Regulations can establish uniform processes. This simplifies life for service providers. “It is where there is no common standard that problems start to arise,” observes banking entrepreneur Indrek Neivelt, chief executive of Pocopay, a current account and payment provider.
He offers a technical example: “The regulatory technical standards adopted under PSD2 specify a broad set of principles on how payment service providers should communicate with each other. But they do not define the specific standards to which the account servicing payment service providers’ (ASPSP) actual application programming interfaces (APIs) should comply.
“The result is that each ASPSP is now developing its own API. And an application compatible with one ASPSP’s API is not necessarily compatible with the application of another. The bottom line is that the current lack of a common standard materially limits the use and spread of open banking applications, and allows banks to enjoy their data monopoly for a while longer.”
To prove the point, look at areas where the rules have not yet come into force. The absence causes stagnation. Daniel Melo, senior director of business development, Europe, Middle East and Africa, at analytic software company FICO, points to security as an example.
Take-up of open banking is low because the market is still waiting for regulations
“Open banking will only take off if it’s secure and the technical standards required to guarantee its security were only approved by the EU in February 2018, and will not be legally enforced until September 2019,” he says. “It’s difficult for banks, fintechs and others to begin investing in an open banking environment ahead of that. In a nutshell, take-up of open banking is low because the market is still waiting for regulations.”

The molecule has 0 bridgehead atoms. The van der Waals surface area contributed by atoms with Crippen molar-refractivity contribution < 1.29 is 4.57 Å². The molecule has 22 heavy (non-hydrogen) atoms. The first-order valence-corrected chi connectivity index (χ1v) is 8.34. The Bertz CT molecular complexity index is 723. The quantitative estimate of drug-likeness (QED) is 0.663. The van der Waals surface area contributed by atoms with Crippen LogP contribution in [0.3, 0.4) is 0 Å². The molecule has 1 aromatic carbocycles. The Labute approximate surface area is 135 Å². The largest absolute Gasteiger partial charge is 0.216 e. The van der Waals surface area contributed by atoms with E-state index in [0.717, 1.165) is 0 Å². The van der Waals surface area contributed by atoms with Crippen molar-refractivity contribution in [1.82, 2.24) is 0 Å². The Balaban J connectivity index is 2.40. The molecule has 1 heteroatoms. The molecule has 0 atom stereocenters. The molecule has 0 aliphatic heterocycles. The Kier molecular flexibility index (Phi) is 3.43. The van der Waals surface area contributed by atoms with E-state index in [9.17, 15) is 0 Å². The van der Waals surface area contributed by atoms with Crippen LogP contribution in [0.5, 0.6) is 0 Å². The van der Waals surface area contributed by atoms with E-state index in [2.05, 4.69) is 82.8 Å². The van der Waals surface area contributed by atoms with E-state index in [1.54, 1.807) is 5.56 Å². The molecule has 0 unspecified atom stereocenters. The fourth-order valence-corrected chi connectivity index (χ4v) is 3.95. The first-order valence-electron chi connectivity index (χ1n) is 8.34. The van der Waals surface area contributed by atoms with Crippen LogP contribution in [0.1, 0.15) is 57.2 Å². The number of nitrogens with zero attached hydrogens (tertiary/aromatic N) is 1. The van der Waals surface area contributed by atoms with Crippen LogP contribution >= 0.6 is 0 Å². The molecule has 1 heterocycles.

Sometimes a simple lack of clarity around interpretation can stall progress. GDPR proves it. Senthil Ravindran of Virtusa, a Nasdaq-listed technology consultancy, says: “Banks are finding it difficult to know what data can be shared and when. What if a customer asks their bank to share data with a third party and then the third party suffers a data breach? Which party is ultimately responsible?
“Given all this uncertainty, not to mention the hefty fines that GDPR threatens, it’s no surprise banks are opting to worry about GDPR issues over open banking where there’s an overlap between the two.”
For these reasons the banking industry is unanimous in its demand for strong regulation of open banking. If there is a dissenting voice out there, it will come from a dubious provider, unable to comprehend or comply with the rules.
Duncan Barrigan, vice president of product at GoCardless, says: “In many ways, there’s a direct relationship between innovation and agility. Agile companies don’t see regulation for open banking as a roadblock. They see it as an opportunity to further differentiate themselves against the competition and aim to take full advantage.”
So the next time a politician quips about “deregulated banking”, it is worth contesting the point. The industry wants the freedom to innovate and that comes with, not against, strong regulation.